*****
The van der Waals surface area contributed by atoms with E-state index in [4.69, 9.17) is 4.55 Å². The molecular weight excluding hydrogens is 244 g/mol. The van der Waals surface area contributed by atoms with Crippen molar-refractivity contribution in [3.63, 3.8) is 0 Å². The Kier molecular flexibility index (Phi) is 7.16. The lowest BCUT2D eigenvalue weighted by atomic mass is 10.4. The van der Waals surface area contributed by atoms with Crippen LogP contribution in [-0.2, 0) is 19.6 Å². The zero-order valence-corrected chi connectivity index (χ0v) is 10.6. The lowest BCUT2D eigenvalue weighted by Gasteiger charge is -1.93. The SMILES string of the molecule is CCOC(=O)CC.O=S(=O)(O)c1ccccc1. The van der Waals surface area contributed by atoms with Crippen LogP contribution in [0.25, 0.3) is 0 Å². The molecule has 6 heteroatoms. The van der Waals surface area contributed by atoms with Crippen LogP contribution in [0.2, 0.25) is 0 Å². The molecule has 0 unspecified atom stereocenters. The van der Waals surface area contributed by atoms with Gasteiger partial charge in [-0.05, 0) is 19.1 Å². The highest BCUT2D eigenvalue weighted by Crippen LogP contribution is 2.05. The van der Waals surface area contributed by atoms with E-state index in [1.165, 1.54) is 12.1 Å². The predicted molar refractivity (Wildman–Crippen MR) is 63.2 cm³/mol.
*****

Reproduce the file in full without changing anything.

The van der Waals surface area contributed by atoms with E-state index in [4.69, 9.17) is 4.55 Å². The molecular weight excluding hydrogens is 244 g/mol. The van der Waals surface area contributed by atoms with Crippen molar-refractivity contribution in [3.63, 3.8) is 0 Å². The Kier molecular flexibility index (Phi) is 7.16. The lowest BCUT2D eigenvalue weighted by atomic mass is 10.4. The van der Waals surface area contributed by atoms with Crippen LogP contribution in [-0.2, 0) is 19.6 Å². The zero-order valence-corrected chi connectivity index (χ0v) is 10.6. The lowest BCUT2D eigenvalue weighted by Gasteiger charge is -1.93. The SMILES string of the molecule is CCOC(=O)CC.O=S(=O)(O)c1ccccc1. The van der Waals surface area contributed by atoms with Crippen LogP contribution in [0.25, 0.3) is 0 Å². The molecule has 6 heteroatoms. The van der Waals surface area contributed by atoms with Crippen LogP contribution in [0.2, 0.25) is 0 Å². The molecule has 0 unspecified atom stereocenters. The van der Waals surface area contributed by atoms with Gasteiger partial charge in [-0.05, 0) is 19.1 Å². The highest BCUT2D eigenvalue weighted by Crippen LogP contribution is 2.05. The van der Waals surface area contributed by atoms with E-state index in [1.165, 1.54) is 12.1 Å². The predicted molar refractivity (Wildman–Crippen MR) is 63.2 cm³/mol.